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Does God Expect Us to Be Perfect?

Sin breaks things. Sin destroys lives. It is not the lack of perfection; it is the choice to do something wrong. God is not trying to control us in a manipulative manner — instead, He wants us to have freedom in His truth and love. Contributing Writer
Dec 07, 2020
Does God Expect Us to Be Perfect?

Be perfect, therefore, as your heavenly Father is perfect (Matthew 5:48).

At face value, this verse sounds confusing. Is God really telling us to live a perfect life, without sin, without mistakes? My mustard seed just shrunk to microscopic size — there is no faith in that I could ever be perfect, ever.

Let’s zoom in and study this idea a little more closely, dissecting a few things that will help us understand the true meaning here.

We Have Free Will

While we are created in the image of God, we were also given free will. Free will means we can choose for ourselves. Free will means that no one is standing over us telling us what to do all the time, we are responsible for our own choices and actions — the good and the not so good consequences that follow.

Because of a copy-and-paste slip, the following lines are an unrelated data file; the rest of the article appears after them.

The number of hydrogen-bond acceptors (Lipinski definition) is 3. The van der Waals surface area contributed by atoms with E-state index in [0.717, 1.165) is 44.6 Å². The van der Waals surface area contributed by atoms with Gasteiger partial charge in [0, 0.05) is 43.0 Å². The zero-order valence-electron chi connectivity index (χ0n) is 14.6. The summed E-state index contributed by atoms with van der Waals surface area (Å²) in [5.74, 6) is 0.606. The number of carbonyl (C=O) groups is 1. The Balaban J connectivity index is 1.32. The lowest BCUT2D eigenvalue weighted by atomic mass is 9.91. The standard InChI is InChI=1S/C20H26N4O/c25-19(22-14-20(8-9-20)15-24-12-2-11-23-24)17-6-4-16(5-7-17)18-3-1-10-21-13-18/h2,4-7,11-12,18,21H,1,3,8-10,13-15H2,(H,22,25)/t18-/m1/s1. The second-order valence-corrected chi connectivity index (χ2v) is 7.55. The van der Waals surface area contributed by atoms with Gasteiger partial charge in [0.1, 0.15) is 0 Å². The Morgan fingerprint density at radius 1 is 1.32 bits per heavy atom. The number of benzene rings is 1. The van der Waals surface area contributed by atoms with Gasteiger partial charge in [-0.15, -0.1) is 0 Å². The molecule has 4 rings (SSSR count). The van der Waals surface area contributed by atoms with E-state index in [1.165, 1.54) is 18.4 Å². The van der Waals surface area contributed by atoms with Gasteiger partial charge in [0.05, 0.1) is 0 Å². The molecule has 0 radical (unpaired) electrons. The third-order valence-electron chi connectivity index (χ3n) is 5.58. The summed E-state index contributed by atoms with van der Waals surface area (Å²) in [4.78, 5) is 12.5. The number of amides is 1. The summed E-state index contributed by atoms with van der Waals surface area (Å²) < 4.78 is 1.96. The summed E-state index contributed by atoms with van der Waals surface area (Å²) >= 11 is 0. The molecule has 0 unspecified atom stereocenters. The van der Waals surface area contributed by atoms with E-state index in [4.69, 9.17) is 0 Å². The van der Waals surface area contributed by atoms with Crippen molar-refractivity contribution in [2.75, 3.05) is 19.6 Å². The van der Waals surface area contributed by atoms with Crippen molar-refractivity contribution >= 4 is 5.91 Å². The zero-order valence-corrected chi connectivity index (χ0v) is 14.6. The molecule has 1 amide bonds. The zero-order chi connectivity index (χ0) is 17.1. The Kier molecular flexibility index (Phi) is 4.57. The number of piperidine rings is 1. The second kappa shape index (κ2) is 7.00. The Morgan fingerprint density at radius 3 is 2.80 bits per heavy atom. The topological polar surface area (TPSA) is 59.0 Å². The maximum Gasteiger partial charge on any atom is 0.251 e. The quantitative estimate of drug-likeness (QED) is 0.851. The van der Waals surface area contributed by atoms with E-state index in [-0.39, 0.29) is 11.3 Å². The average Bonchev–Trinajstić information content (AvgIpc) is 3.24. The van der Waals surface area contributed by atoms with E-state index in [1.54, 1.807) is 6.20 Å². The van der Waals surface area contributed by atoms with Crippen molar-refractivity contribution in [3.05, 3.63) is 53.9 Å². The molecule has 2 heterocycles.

We do, however, have a guidebook called the Bible. It is full of God’s recommendations for life. He has told us what will be blessed and what will be cursed.

There are beautiful stories that illustrate, teach, and help us. Jesus lived the example of a perfect life for us to know and understand.

Recently, I chatted with a pastor friend about a personal decision I was struggling to make. It was especially important for me and I wanted to make sure I “did it right.” We spoke for a while, getting all the facts, feelings, and thoughts out there.

He took a deep breath and then said to me, “You know what Rebekah, there’s really not a biblical principle or example that fits this situation. I think it’s more of a wisdom thing.”

There was not a biblical mandate or absolute. It was not right or wrong, there was no way to be perfect or to get it right. In other words, I had to use my free will plus the knowledge of God’s character and my own conscience to make this decision.

God Is Not a Narcissist

So if the Son sets you free, you will be free indeed (John 8:36).